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17 Interviews

Watch and learn: Ubisoft on bringing Watch Dogs to GTA's turf

By Chris Scullion on Tuesday 8th Oct 2013 at 10:15 AM UTC

Few games are as high on next-gen wishlists as Watch Dogs. Ever since Ubisoft's open-world hack 'em up made its debut at E3 2012, fans have been guzzling down every last pint of information that's been served by the publisher's Montreal studio.

Yet, even though it's clear the next-gen version of Watch Dogs is already looking very promising, a large question mark continues to hang over the current-gen and Wii U versions. Very little has been seen of them, and one video in particular has caused some to worry that Ubisoft may be focusing too heavily on the Xbox One, PS4 and PC versions to the ultimate detriment of the others.

To address this, CVG sat down with Ubisoft Montreal creative director Jonathan Morin and threw a series of ever-probing questions at him.

By the end of the PS2 generation there were numerous city-based open world games, from Scarface, to The Godfather, to Mercenaries, Just Cause, True Crime, Mafia, The Getaway and the GTA III trilogy. But that genre has thinned in the past generation, with only a handful of series like Saints Row and GTA still active. Why do you think that is, and why release another?
That's interesting. It's funny, because some others feel there are more and more open world games. I think one of the reasons is the sheer difficulty of making one. I think the bar is very high for it, I think Rockstar does a great job, I think Assassin's Creed is another big one. It's like anything, if you want to put another open-world game out there it needs to meet expectations. It's one of the reasons why Ubi has been fortunate to be putting a lot of energy into that style of game for a while now.

That means we have that in our arsenal, that means I can say "Hey, I want to make an open-world game and it should be contemporary, let's do it," and Ubisoft won't say "you're crazy, that's going to cost too much", they say "okay, is it different enough, is it cool, does it make sense".


Is it intimidating to work on a genre that Rockstar holds such a critical and commercial stranglehold over? After all, they're very much the Apple of the open-world genre, in that while every new smartphone is compared to the iPhone, every new open-world game is compared to GTA. Is that frustrating?
I don't think it's frustrating. I think it's true for many types of game. I think certain games strike the imagination of people and afterwards it becomes their point of reference. What's funny, actually, is... players particularly do this a lot, they constantly describe games - and you guys, the journalists, do the same - by using other games. To me that's just a helpful process of communication.

I've read things about Watch Dogs where people have said: "It's like Deus Ex meets Assassin's Creed meets Splinter Cell meets GTA". At this point you're like: "Okay, they're all good games, that's pretty awkward as a comparison but why not, if it helps people understand a bit how it feels?"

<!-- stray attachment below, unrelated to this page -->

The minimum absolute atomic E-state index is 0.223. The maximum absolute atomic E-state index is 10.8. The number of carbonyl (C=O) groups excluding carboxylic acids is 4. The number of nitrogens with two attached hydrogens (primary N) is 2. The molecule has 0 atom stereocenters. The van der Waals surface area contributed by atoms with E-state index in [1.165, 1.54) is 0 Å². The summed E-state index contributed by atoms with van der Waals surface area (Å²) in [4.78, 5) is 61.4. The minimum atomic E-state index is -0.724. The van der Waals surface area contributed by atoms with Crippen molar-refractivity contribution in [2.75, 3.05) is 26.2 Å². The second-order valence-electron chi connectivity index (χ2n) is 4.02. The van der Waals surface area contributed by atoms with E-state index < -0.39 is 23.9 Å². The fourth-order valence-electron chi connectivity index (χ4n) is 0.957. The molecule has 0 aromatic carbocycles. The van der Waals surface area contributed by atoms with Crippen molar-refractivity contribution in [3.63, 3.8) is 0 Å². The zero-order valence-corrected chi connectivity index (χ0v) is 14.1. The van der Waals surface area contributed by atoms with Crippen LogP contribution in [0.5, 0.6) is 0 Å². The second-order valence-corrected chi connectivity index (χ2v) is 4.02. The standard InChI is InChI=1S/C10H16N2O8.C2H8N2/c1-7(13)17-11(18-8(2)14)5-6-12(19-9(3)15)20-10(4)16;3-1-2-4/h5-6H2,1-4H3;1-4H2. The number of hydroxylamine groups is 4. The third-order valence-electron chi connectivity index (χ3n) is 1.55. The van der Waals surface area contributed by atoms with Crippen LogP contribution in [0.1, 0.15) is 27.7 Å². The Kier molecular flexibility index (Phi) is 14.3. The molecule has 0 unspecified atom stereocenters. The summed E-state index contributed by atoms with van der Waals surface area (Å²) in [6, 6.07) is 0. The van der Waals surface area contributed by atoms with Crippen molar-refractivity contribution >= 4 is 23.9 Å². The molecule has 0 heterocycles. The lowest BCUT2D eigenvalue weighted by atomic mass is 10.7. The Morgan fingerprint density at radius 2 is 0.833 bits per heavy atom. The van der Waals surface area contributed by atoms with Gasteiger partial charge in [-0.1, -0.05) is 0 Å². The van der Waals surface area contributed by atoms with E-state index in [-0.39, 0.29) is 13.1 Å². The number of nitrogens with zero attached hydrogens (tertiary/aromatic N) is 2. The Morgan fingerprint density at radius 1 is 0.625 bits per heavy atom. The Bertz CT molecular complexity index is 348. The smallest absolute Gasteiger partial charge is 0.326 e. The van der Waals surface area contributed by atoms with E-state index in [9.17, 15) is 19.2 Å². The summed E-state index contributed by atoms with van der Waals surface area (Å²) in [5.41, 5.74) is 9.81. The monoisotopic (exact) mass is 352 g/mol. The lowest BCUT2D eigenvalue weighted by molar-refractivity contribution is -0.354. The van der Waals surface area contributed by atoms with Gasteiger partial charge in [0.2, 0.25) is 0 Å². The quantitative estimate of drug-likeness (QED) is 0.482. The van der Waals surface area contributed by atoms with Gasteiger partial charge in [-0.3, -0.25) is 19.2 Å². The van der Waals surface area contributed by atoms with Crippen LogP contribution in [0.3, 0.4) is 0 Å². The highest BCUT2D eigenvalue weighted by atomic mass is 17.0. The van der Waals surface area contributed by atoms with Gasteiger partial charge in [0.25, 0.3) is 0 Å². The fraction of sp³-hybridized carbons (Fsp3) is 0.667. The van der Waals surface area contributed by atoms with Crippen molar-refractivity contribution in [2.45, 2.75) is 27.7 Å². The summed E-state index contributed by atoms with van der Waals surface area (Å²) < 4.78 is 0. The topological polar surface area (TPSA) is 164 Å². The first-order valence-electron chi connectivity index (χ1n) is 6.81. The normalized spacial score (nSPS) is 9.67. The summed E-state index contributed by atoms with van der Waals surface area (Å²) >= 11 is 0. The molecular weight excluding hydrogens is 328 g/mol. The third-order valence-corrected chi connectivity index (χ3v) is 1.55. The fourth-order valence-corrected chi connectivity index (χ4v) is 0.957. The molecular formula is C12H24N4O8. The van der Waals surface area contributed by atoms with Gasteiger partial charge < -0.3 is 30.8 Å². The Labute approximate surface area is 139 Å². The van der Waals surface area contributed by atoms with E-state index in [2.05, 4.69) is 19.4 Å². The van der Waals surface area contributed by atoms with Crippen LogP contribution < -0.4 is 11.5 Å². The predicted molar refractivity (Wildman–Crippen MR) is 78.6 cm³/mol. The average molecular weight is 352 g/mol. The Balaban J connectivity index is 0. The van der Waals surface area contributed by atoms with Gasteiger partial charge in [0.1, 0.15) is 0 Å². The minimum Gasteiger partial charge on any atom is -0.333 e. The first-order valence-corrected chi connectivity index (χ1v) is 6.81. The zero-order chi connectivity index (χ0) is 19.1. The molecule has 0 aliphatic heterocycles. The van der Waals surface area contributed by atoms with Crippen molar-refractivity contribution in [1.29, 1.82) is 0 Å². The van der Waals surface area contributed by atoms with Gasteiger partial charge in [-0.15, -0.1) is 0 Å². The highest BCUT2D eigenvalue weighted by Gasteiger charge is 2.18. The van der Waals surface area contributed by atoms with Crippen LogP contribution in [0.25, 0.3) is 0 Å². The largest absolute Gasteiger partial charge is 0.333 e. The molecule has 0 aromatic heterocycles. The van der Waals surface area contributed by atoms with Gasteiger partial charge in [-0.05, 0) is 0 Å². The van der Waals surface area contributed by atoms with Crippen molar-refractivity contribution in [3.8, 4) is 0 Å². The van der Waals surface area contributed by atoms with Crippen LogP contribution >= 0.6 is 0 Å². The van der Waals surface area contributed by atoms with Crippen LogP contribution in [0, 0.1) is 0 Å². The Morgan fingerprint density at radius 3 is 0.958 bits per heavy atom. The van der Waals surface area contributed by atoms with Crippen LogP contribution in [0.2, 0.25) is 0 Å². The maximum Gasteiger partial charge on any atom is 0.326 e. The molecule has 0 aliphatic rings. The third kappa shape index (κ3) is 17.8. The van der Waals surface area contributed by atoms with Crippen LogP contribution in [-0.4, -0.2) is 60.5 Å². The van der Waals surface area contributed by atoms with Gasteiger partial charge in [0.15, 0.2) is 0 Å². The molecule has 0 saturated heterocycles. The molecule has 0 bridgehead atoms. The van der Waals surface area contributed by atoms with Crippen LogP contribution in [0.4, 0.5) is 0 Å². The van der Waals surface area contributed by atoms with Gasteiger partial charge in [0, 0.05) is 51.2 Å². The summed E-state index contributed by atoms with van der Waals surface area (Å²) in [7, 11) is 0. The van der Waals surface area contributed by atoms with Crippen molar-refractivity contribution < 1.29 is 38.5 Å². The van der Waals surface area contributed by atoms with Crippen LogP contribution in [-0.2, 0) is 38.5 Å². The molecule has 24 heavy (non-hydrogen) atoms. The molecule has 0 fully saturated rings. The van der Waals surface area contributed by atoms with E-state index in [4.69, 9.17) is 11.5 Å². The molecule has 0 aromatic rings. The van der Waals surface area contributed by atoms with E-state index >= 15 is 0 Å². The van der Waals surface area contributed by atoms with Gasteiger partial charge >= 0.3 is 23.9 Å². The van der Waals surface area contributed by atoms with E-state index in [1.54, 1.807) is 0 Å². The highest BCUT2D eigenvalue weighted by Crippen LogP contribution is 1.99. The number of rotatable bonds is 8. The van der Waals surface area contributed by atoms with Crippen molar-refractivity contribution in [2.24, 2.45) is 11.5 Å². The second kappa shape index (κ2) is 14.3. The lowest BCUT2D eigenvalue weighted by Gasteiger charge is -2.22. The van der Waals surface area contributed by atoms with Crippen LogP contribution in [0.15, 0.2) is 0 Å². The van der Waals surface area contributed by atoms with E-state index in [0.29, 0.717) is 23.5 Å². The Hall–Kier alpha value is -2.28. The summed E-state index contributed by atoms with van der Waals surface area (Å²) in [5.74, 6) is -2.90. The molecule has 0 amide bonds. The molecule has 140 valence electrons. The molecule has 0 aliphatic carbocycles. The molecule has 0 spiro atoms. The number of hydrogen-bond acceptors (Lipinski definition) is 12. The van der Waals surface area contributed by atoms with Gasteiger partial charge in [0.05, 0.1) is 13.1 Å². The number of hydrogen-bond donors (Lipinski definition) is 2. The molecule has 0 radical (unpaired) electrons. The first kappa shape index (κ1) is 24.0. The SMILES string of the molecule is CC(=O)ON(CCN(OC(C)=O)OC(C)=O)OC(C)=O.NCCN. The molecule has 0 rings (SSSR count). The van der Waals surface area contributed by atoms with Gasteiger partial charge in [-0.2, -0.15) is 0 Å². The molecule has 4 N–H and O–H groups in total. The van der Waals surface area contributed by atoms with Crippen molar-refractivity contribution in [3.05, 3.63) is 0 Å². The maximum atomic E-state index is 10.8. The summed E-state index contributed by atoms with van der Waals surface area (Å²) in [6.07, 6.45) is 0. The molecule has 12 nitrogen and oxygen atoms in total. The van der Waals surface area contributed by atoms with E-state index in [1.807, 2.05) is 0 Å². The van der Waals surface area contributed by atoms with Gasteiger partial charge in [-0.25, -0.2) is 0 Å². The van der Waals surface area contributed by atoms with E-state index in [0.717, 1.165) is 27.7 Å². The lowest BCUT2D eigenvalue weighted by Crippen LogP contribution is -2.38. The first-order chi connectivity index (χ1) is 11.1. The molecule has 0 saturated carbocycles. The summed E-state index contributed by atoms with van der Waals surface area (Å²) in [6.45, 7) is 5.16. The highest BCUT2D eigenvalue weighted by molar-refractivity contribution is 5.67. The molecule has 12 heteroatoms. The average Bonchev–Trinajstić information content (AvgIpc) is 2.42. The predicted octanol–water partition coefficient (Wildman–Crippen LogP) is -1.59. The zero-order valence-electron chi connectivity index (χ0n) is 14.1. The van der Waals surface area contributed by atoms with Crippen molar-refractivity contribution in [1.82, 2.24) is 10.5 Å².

So no, it doesn't matter to me at all. As long as we work hard at it. We made Watch Dogs because we want to make Watch Dogs and at the end of the day that's all that matters. We didn't make Watch Dogs because we thought GTA was cool and we wanted to make a GTA. I think that's pretty much the idea behind it so it doesn't piss me off at all.

"We didn't make Watch Dogs because we thought GTA was cool and we wanted to make a GTA"

There's room for both?
Exactly, and they're doing a great job. I actually haven't had to chance to play GTA V because I've been on a plane constantly, I can't wait to have a break to play it.


The next-gen version of Watch Dogs looks great but it's also coming to PS3, 360 and Wii U too. How much of this was a challenge in terms of maintaining focus on the game design? After all, surely you were limited to thinking of ideas that would also work on current gen?
It was definitely a challenge. Not on my side of things, but for the guys who had to code the game and all that stuff it was definitely a challenge.

The reason it was less of a challenge for me was that pretty much everyone agreed that first and foremost we were making a game. You don't force in a concept because a new machine shows up. Our first job was we wanted to make something new and different and because of the timing of when we started five years ago, we considered not next-gen but the future of gaming.

And when the new machines arrived they fit in really well with our plan because of that but it didn't change the game for us, it was just a case of "we can do better graphics, we can do better density", but you've got to keep the energy in making one game, because if you split them up then for sure the players are going to pay at the end.

When EA released Need For Speed: Most Wanted on Wii U many praised the port because it used PC assets and as such looked much better than the PS3 and Xbox 360 versions. How does the Wii U version of Watch Dogs compare to the current-gen versions?
I would say the Wii U version is pretty much in between what the current gen is and what the next gen is from a version standpoint. It's hard to position it. I would tend to say it's maybe a bit closer to current gen than next gen for certain things but it's a beautiful game on Wii U and it's cool to play it just on the GamePad.

It's a bit weird for me to try Watch Dogs on so many different things, I mean, I tried it on Remote Play on PS4 as well and it's fun to see it on all different platforms. It's fun to try out.